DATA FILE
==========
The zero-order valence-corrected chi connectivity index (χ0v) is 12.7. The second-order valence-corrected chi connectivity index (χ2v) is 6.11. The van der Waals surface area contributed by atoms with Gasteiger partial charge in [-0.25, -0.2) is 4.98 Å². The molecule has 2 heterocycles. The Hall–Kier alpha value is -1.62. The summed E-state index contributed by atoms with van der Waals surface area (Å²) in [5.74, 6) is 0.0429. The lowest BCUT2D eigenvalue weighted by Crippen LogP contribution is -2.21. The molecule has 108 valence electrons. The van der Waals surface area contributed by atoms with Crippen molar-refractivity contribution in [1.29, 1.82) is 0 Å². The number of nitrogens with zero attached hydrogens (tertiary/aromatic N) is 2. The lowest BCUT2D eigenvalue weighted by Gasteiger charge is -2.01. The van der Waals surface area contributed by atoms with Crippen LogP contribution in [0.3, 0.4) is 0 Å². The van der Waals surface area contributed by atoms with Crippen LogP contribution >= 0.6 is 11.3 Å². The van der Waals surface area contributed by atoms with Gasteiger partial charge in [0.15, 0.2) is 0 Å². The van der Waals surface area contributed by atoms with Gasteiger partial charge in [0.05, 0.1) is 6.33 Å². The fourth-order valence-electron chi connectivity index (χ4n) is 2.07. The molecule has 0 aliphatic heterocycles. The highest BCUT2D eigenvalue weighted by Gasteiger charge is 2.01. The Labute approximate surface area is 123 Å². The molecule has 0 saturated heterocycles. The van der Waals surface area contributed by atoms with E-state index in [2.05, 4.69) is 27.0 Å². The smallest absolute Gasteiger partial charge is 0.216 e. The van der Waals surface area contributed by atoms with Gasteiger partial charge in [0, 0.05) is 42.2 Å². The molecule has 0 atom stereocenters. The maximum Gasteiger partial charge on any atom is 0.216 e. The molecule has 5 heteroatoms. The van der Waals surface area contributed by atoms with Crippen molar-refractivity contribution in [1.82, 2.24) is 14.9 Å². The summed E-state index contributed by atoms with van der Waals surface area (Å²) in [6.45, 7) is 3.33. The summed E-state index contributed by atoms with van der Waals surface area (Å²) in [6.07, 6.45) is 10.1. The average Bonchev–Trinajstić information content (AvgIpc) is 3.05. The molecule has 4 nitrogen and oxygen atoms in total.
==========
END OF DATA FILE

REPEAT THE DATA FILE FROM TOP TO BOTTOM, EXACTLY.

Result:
The zero-order valence-corrected chi connectivity index (χ0v) is 12.7. The second-order valence-corrected chi connectivity index (χ2v) is 6.11. The van der Waals surface area contributed by atoms with Gasteiger partial charge in [-0.25, -0.2) is 4.98 Å². The molecule has 2 heterocycles. The Hall–Kier alpha value is -1.62. The summed E-state index contributed by atoms with van der Waals surface area (Å²) in [5.74, 6) is 0.0429. The lowest BCUT2D eigenvalue weighted by Crippen LogP contribution is -2.21. The molecule has 108 valence electrons. The van der Waals surface area contributed by atoms with Crippen molar-refractivity contribution in [1.29, 1.82) is 0 Å². The number of nitrogens with zero attached hydrogens (tertiary/aromatic N) is 2. The lowest BCUT2D eigenvalue weighted by Gasteiger charge is -2.01. The van der Waals surface area contributed by atoms with Crippen LogP contribution in [0.3, 0.4) is 0 Å². The van der Waals surface area contributed by atoms with Crippen LogP contribution >= 0.6 is 11.3 Å². The van der Waals surface area contributed by atoms with Gasteiger partial charge in [0.15, 0.2) is 0 Å². The van der Waals surface area contributed by atoms with Gasteiger partial charge in [0.05, 0.1) is 6.33 Å². The fourth-order valence-electron chi connectivity index (χ4n) is 2.07. The molecule has 0 aliphatic heterocycles. The highest BCUT2D eigenvalue weighted by Gasteiger charge is 2.01. The Labute approximate surface area is 123 Å². The molecule has 0 saturated heterocycles. The van der Waals surface area contributed by atoms with E-state index in [2.05, 4.69) is 27.0 Å². The smallest absolute Gasteiger partial charge is 0.216 e. The van der Waals surface area contributed by atoms with Gasteiger partial charge in [0, 0.05) is 42.2 Å². The molecule has 0 atom stereocenters. The maximum Gasteiger partial charge on any atom is 0.216 e. The molecule has 5 heteroatoms. The van der Waals surface area contributed by atoms with Crippen molar-refractivity contribution in [1.82, 2.24) is 14.9 Å². The summed E-state index contributed by atoms with van der Waals surface area (Å²) in [6.45, 7) is 3.33. The summed E-state index contributed by atoms with van der Waals surface area (Å²) in [6.07, 6.45) is 10.1. The average Bonchev–Trinajstić information content (AvgIpc) is 3.05. The molecule has 4 nitrogen and oxygen atoms in total.